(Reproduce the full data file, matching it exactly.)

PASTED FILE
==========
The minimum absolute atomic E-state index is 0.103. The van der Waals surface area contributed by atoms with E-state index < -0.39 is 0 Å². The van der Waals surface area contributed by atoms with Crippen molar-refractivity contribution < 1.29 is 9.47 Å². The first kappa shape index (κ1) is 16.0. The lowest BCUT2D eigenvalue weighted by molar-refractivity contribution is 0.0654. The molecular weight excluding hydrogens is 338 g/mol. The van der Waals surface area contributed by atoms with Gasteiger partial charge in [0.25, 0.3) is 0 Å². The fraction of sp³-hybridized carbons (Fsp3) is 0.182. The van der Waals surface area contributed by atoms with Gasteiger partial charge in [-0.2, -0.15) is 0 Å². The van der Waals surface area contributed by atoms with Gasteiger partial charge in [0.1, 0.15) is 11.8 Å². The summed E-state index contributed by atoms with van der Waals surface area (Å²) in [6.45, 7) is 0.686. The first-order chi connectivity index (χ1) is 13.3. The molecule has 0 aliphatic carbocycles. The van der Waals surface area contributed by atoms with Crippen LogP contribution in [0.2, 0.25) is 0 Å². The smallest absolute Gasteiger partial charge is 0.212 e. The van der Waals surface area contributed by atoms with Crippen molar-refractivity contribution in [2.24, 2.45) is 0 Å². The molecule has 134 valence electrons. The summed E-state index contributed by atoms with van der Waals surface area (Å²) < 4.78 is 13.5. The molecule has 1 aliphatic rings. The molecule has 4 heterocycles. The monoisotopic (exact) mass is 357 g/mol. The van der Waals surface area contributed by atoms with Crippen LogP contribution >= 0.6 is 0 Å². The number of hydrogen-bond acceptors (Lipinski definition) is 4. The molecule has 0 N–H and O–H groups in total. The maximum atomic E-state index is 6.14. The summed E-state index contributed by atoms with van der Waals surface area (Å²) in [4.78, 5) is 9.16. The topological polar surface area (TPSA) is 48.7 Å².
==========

The minimum absolute atomic E-state index is 0.103. The van der Waals surface area contributed by atoms with E-state index < -0.39 is 0 Å². The van der Waals surface area contributed by atoms with Crippen molar-refractivity contribution < 1.29 is 9.47 Å². The first kappa shape index (κ1) is 16.0. The lowest BCUT2D eigenvalue weighted by molar-refractivity contribution is 0.0654. The molecular weight excluding hydrogens is 338 g/mol. The van der Waals surface area contributed by atoms with Gasteiger partial charge in [0.25, 0.3) is 0 Å². The fraction of sp³-hybridized carbons (Fsp3) is 0.182. The van der Waals surface area contributed by atoms with Gasteiger partial charge in [-0.2, -0.15) is 0 Å². The van der Waals surface area contributed by atoms with Gasteiger partial charge in [0.1, 0.15) is 11.8 Å². The summed E-state index contributed by atoms with van der Waals surface area (Å²) in [6.45, 7) is 0.686. The first-order chi connectivity index (χ1) is 13.3. The molecule has 0 aliphatic carbocycles. The van der Waals surface area contributed by atoms with Crippen LogP contribution in [0.2, 0.25) is 0 Å². The smallest absolute Gasteiger partial charge is 0.212 e. The van der Waals surface area contributed by atoms with Crippen molar-refractivity contribution in [2.24, 2.45) is 0 Å². The molecule has 134 valence electrons. The summed E-state index contributed by atoms with van der Waals surface area (Å²) < 4.78 is 13.5. The molecule has 1 aliphatic rings. The molecule has 4 heterocycles. The monoisotopic (exact) mass is 357 g/mol. The van der Waals surface area contributed by atoms with Crippen LogP contribution >= 0.6 is 0 Å². The number of hydrogen-bond acceptors (Lipinski definition) is 4. The molecule has 0 N–H and O–H groups in total. The maximum atomic E-state index is 6.14. The summed E-state index contributed by atoms with van der Waals surface area (Å²) in [4.78, 5) is 9.16. The topological polar surface area (TPSA) is 48.7 Å².